How to Make AI and ML-Based Medical Image Analysis Better.
Medical images such as computed tomography (CT), magnetic resonance imaging (MRI), mammograms, X-Ray types such as fluoroscopy and angiography, and ultrasounds are a valuable trove of potentially life-saving data for healthcare researchers, providers, and their patients.
But these kinds of images also present unique challenges that have traditionally limited radiologists’ effectiveness in diagnosing and treating various ailments. Consider that most medical image analysis today is performed by only a small group of (often overworked) radiologists or clinical doctors. That means the interpretations of these scans are, at best, extremely subjective – and, at worst, they can be entirely off base.
Indeed, medical experts say one in four patients experience false positives from their medical image review, thanks to such challenges as reviewer fatigue and the increasing complexity of the images themselves. And while false positives are slightly better than false negatives – which can lead to a potentially fatal condition going untreated – they’re certainly not fun, as they can lead to unnecessary follow-ups or even surgery (along with unnecessary stress to the patient, and costs to the health system).
The promise of AI for scanning medical images
Traditional manual medical image review processes have saved countless lives over the years – but that doesn’t mean these processes can’t be improved. Indeed, machine learning (ML) technology can analyze and learn from vast quantities of data, while performing computer vision (CV) analysis on an image to find minute differences the human eye can’t catch – are already showing enormous promise. Along with deep learning (DL), a form of machine learning based on artificial neural networks, these technologies have made automated, accurate, and ultra-fast medical image analysis a reality.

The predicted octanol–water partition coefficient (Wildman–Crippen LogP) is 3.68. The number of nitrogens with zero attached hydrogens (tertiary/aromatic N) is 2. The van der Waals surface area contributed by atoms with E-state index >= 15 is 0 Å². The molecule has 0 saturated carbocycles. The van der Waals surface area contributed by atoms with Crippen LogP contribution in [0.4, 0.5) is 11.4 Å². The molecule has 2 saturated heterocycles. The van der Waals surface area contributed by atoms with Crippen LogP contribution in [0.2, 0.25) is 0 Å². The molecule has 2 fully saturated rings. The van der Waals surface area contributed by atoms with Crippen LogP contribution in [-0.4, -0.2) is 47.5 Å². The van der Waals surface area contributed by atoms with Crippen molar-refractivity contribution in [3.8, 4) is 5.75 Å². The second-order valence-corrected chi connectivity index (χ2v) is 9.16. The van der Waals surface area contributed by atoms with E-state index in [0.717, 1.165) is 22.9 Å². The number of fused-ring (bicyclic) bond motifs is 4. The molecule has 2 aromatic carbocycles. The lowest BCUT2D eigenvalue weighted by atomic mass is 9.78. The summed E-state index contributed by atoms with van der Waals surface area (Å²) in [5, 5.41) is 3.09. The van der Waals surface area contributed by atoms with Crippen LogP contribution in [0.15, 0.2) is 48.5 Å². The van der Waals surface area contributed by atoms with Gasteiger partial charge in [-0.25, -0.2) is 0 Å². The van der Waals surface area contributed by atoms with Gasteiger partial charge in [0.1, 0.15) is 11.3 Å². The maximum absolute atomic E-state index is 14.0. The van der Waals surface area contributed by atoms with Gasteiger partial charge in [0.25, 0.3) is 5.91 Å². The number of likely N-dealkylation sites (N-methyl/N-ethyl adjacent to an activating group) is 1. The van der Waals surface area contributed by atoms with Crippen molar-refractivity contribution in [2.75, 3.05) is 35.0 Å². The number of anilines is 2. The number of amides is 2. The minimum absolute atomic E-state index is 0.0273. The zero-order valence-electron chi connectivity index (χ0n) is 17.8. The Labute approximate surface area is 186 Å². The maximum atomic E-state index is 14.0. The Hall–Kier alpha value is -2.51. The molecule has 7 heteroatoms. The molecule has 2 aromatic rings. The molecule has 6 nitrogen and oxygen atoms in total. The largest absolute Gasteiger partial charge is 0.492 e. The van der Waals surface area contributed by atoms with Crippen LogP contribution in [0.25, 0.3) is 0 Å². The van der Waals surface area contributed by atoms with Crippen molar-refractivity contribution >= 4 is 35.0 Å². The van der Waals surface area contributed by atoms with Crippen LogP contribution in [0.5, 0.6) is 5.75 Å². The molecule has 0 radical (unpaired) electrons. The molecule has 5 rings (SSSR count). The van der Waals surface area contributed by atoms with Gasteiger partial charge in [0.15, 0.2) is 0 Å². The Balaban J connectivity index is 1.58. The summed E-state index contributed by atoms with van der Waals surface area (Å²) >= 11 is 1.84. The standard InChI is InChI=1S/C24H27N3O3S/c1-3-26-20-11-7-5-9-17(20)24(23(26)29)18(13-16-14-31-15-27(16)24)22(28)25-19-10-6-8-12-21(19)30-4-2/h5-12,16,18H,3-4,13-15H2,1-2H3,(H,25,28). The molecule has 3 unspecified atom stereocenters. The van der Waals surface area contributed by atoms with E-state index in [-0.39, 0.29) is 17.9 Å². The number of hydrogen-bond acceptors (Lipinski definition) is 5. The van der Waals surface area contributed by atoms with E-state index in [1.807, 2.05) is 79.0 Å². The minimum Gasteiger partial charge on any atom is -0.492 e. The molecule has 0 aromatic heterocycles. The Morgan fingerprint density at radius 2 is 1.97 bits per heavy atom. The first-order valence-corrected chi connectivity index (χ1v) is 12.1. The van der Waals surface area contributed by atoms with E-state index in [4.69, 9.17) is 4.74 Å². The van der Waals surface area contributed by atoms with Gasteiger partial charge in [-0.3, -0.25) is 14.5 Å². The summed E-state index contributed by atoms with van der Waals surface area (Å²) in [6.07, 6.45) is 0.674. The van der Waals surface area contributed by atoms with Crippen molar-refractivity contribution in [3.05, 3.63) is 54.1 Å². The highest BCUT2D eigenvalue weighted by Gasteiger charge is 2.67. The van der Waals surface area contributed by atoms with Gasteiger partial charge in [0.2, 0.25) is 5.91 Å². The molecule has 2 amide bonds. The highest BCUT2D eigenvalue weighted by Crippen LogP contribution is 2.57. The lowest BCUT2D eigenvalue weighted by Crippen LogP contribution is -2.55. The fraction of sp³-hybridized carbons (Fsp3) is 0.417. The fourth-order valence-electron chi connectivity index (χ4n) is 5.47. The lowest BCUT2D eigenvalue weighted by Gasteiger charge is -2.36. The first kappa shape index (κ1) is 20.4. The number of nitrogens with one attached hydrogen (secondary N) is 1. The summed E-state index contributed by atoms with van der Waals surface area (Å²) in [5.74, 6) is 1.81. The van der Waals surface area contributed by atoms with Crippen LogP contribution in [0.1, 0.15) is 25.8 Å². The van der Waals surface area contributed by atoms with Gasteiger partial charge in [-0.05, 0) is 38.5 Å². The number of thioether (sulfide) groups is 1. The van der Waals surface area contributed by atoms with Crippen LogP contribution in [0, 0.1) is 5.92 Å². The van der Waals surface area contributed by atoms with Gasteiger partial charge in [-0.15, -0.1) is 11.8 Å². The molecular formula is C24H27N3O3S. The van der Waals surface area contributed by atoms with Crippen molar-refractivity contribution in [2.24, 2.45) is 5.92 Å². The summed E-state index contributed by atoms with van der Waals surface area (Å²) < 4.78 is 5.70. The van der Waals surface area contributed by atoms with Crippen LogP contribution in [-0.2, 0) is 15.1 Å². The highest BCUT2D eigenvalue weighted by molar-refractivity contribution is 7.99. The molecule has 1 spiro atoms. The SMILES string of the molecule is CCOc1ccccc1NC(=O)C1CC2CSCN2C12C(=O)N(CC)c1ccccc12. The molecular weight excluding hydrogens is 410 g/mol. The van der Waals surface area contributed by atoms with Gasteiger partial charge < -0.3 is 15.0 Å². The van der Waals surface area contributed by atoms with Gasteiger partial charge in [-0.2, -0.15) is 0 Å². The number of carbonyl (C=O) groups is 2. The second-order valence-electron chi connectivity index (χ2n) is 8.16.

According to medical and technology researchers, ML and DL can achieve high performance when analyzing medical images “for detection, segmentation, classification, and prediction”. The researchers say that image scanning using AI algorithms accomplishes better results by involving a multidisciplinary team clinical, imaging, and technical expertise in developing them. “Several tasks traditionally performed by radiologists such as lesion detection, segmentation, classification, and monitoring may be automated using deep learning techniques,” the researchers write.
Along with the apparent function of diagnostics, researchers say AI can also play a role in determining which imaging procedure and (if necessary) treatment selection strategy makes the most sense based on the patient’s condition, their medical records, and potential allergies, and other data. These same researchers say AI can be used to determine how to administer contrast before an examination, and to improve how medical images display within picture archiving and communication systems (PACS). “DL could help automatically arrange image display by using previous patterns and identifying image series that is likely to be useful, based on preferences,” they say, adding that other researchers are experimenting with AI systems based on “deep convolutional neural networks (CNNs), for automated real-time triaging of adult chest radiographs.”
In the UK, these researchers say, these systems have helped shrink the average reporting time for critical imaging findings from 11.2 to 2.7 days – a significant (and possibly life-saving) difference.
AI and ML provide several well-documented benefits for radiologists and clinicians looking to improve and speed up medical image analysis outcomes, including: